In terms of warm-up matches, England could not have asked for better: giving their top batsmen a good run and their bowlers the chance to let loose.
It is almost irrelevant that South Africa A are two wickets down, trailing by 243 runs at the end of day two, apart from the fact that it poses questions about South Africa’s depth. Reeza Hendricks went cheaply (19), as did Stephen Cook (1), who received good reviews from the foreign press for the way he stuck in throughout the first innings.
But England saw off the pace attack offered by South Africa A; a pace attack not short of pure speed, but battling on a slow wicket. They could have done with an all-rounder in the side, for the four specialist bowlers were given a heavy work-load: so much so that Cook had to be called in to bowl five overs of low-level medium pace.
Either the selectors were being supremely generous in giving England batting practice, or they wanted to look at more of their own batsmen.
Keshav Maharaj’s left-arm spin accounted for four wickets in England’s total of 414-6 declared, but not before Alastair Cook surged on from 36 overnight to 126 and Alex Hales affirmed his position as an opener with a solid 56. Given their base, Joe Root was freed to do what he does best, hammering 117 off 125 balls (16×4, 2×6) and Ben Stokes continued his rehabilitation with the bat, freewheeling his way to 66 off 47 (8×4, 2×6).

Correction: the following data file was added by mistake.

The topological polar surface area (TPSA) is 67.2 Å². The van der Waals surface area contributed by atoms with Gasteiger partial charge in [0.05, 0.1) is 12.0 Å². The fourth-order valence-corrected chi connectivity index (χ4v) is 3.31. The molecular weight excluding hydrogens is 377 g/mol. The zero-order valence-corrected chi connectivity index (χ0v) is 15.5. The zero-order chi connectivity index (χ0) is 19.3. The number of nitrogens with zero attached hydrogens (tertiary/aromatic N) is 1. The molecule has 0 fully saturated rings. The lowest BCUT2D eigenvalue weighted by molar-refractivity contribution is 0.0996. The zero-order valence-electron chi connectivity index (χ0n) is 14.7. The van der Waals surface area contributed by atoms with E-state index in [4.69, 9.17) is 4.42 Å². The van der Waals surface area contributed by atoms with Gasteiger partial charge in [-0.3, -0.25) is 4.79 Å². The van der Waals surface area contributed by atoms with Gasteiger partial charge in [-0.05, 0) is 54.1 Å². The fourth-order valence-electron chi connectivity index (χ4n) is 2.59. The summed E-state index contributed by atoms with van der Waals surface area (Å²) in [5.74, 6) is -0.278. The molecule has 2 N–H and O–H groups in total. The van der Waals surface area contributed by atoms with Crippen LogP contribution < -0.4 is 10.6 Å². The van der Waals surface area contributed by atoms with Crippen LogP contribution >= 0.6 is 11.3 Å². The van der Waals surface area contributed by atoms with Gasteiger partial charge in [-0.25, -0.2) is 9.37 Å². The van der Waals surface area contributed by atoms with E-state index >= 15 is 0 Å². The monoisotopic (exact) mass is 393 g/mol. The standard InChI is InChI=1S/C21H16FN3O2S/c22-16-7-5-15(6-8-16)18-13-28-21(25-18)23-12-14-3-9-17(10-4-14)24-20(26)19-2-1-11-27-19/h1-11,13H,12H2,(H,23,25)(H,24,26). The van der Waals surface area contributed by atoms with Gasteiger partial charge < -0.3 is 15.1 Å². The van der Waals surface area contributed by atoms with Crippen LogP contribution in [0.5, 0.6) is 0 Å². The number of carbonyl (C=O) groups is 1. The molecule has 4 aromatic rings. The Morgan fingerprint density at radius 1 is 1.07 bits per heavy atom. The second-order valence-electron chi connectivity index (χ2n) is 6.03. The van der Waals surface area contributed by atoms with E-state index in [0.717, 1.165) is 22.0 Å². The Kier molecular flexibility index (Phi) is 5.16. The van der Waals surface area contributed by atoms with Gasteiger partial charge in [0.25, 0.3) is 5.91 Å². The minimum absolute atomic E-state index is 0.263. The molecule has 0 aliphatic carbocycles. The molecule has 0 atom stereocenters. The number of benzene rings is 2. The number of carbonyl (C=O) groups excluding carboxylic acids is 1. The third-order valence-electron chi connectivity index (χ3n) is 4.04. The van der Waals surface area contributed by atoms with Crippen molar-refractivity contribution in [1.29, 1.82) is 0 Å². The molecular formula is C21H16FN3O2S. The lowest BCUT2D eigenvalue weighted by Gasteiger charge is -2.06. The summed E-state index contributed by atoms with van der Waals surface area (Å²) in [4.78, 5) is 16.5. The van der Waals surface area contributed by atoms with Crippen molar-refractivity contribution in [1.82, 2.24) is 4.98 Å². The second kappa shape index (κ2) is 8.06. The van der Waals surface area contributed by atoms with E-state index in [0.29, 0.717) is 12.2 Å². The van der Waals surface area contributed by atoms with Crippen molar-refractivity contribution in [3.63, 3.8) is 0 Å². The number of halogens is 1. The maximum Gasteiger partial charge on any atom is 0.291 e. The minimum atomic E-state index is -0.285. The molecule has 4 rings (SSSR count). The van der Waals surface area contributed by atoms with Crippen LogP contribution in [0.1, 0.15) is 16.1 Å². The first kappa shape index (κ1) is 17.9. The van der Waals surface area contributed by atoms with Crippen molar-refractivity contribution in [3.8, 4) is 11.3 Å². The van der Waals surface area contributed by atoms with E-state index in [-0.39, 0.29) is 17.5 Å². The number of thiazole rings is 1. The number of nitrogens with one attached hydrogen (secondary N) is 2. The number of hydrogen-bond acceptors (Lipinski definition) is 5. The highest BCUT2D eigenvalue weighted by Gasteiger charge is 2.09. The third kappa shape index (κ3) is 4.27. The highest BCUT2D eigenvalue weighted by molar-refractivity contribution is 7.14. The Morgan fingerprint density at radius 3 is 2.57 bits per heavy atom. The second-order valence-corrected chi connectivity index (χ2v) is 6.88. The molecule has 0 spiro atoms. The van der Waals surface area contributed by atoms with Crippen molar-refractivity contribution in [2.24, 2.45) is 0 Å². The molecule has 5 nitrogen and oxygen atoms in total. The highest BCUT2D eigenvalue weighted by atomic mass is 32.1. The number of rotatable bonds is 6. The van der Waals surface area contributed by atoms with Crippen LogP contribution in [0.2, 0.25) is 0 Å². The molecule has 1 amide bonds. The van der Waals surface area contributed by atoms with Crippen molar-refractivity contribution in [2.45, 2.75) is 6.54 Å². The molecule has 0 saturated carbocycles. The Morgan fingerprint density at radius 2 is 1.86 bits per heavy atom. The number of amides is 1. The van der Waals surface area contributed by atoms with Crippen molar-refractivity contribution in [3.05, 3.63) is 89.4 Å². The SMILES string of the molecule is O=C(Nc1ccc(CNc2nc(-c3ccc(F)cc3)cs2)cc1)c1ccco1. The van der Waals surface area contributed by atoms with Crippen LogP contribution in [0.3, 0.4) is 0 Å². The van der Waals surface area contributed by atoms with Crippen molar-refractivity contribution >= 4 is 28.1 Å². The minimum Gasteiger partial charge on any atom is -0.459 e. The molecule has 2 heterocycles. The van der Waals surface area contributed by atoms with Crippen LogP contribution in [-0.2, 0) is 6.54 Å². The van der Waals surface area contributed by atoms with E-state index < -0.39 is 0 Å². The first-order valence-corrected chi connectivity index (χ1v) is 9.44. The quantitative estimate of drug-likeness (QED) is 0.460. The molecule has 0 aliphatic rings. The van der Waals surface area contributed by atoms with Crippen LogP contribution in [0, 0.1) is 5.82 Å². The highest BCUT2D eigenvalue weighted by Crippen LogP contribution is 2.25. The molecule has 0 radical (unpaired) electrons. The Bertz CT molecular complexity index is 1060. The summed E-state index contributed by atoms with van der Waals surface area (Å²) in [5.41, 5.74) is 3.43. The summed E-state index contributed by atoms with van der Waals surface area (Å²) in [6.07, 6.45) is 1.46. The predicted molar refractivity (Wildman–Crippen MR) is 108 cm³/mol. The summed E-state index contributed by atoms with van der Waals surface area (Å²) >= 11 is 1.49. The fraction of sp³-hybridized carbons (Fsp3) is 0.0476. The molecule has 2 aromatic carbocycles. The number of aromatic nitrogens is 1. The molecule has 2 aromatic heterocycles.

One of Maharaj’s victims was the South African-born Nick Compton, grandson of the great England batsman Denis Compton. Nick Compton is desperate to add to his nine Test caps, the last of which was awarded for a game against New Zealand in 2013. He was being touted as a possible replacement for Hales and while he did well in the first warm-up match against an emerging side in Potchefstroom, his 29 in Pietermaritzburg was a disappointment.
To be fair, this was not the most powerful A team ever presented, but England will be grateful for the effort they put in. South Africa’s selectors will be more interested in their charges’ application with the bat in this second innings after their woeful display in the first, in which Cook scored an unbeaten 53 in the total of 136.
Rilee Rossouw (13 not out) needs a big score, but Quinton de Kock will have to wait a while after Marchant de Lange was put in as nightwatchman.